Who qualifies under investment treaties?
Host: Elliot, what about the aggrieved parties? How do you qualify? How do you obtain protections under one of these treaties?
Friedman: You have to do something, but it doesn't have to be much. So, these treaties — there are many thousands of these treaties, so they're covering virtually every country in the world — you just have to make sure that your investment is flowing through a country with a treaty with the country in which you're investing. Say you're a U.S. entity investing in Country X, if there's a treaty between the U.S. and Country X, you're automatically covered. But say you're a U.S. investor, and there isn't a treaty with Country X, but say the Netherlands has a treaty with Country X. So, if you structure your investment (you, the U.S. investor) through the Netherlands into Country X, you qualify in most of these treaties for protection under the Dutch - Country X investment treaty.
Host: When you say structuring where, in that example, it may be that you make a subsidiary in the Netherlands and use that to invest in this third country?
Friedman: Oftentimes, that's all it takes, yes. So, at the outset of any major investment, what we are advising our clients to do is check the landscape of treaty protections. If you are not automatically protected by a treaty in place, structure your investments through a country that has one of these treaties in place, and you will therefore qualify for protection. If something goes wrong, you can invoke those rights.
The Future and Trends
Host: Well, before we let you go, maybe you can take a glimpse into what's happening now and what it looks to suggest for the future. Why don't you leave us with some trends in this space.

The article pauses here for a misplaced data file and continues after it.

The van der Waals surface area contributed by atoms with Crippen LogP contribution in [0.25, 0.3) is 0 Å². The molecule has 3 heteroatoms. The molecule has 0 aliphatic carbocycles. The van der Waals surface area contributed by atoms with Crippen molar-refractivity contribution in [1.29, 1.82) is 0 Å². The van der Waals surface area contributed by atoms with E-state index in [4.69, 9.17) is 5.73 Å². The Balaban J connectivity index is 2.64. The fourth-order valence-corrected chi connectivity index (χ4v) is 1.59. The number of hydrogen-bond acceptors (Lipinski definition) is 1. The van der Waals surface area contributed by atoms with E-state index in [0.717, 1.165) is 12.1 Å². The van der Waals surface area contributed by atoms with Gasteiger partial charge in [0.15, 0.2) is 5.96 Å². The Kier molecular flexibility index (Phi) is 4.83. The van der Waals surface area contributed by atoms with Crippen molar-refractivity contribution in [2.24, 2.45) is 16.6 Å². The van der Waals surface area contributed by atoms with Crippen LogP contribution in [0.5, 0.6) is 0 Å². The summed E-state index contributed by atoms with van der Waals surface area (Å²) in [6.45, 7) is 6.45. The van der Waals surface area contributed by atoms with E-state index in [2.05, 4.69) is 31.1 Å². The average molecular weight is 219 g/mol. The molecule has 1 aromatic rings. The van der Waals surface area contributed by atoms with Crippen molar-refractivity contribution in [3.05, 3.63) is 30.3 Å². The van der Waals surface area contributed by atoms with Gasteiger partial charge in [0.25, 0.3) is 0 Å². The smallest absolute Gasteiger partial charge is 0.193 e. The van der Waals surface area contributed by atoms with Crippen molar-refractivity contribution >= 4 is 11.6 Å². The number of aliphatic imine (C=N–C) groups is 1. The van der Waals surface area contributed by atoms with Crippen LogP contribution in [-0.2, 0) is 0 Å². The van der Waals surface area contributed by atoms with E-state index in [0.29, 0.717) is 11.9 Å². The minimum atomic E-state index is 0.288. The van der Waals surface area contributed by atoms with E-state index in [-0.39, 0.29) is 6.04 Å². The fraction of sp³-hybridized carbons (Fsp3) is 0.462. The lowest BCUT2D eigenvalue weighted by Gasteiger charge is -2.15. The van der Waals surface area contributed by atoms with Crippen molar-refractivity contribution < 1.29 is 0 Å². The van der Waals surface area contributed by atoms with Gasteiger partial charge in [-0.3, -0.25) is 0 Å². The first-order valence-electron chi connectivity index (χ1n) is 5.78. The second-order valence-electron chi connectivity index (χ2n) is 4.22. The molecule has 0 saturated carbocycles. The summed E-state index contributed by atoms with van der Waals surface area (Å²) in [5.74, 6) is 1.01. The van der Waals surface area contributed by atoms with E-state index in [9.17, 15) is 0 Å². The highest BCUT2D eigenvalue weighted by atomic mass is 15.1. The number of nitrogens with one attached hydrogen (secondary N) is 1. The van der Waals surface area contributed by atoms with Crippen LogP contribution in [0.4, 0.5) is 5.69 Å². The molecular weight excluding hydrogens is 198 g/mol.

Walsh: Happy to. There are two trends that I think I'd like to highlight for you. One would be what are the states or which states do you need to be concerned about? And the short answer is all of them. Traditionally, investor state arbitration has been against states that go and take people's property [like] Venezuela or take drastic changes that really affect almost the whole economy like Argentina. What's changing now and is particularly relevant to the tech industry is that any state is a potential target of investor state arbitration. And why is that? Because the tech industry is doing things that no one has ever done before. And when that happens, governments don't know how to regulate the industry, and so they take missteps, some of them intentional, some of them not. And the tech industry should ideally be protected. So, how do you do that? It goes back to Elliott's response earlier about structuring investments and ensuring that you know your investments — whether they be in the United States, Western Europe, South America, Asia, Africa, you name it — are structured through an investment treaty to get those protections.
Host: All right, so that was the first trend. What’s the second one to leave us with?
Walsh: The second trend I want to touch on, Joel, is really specific to the tech industry. And it comes down to the question of whether or not cloud-based businesses are given investment treaty protections. And the short answer is: we think so. There's this theory that they float in the ether, but the reality is when you look more closely at these businesses, they are much more tethered to the jurisdictions in which they're serving. You know, the companies that are providing you with that content and advertisements in a country, let's take Argentina, they might be based abroad, and they in theory might be located in the cloud. But the reality is they're drawing content from entities in Argentina. They're drawing content from advertisers in Argentina that want to sell you things, and they're using Argentine infrastructure in the form of telecommunications infrastructure. And each of those is a touch point in the host country that strongly suggests that they are making an investment in that country, and as a result should be protected under an investment treaty.
Host: Tom Walsh, Elliot Friedman. Thank you for taking the time and joining us today by Zoom.
Friedman: Our pleasure. Thank you, Joel.
Walsh: Thank you, Joel.
Host: And thank you for watching TalksOnLaw.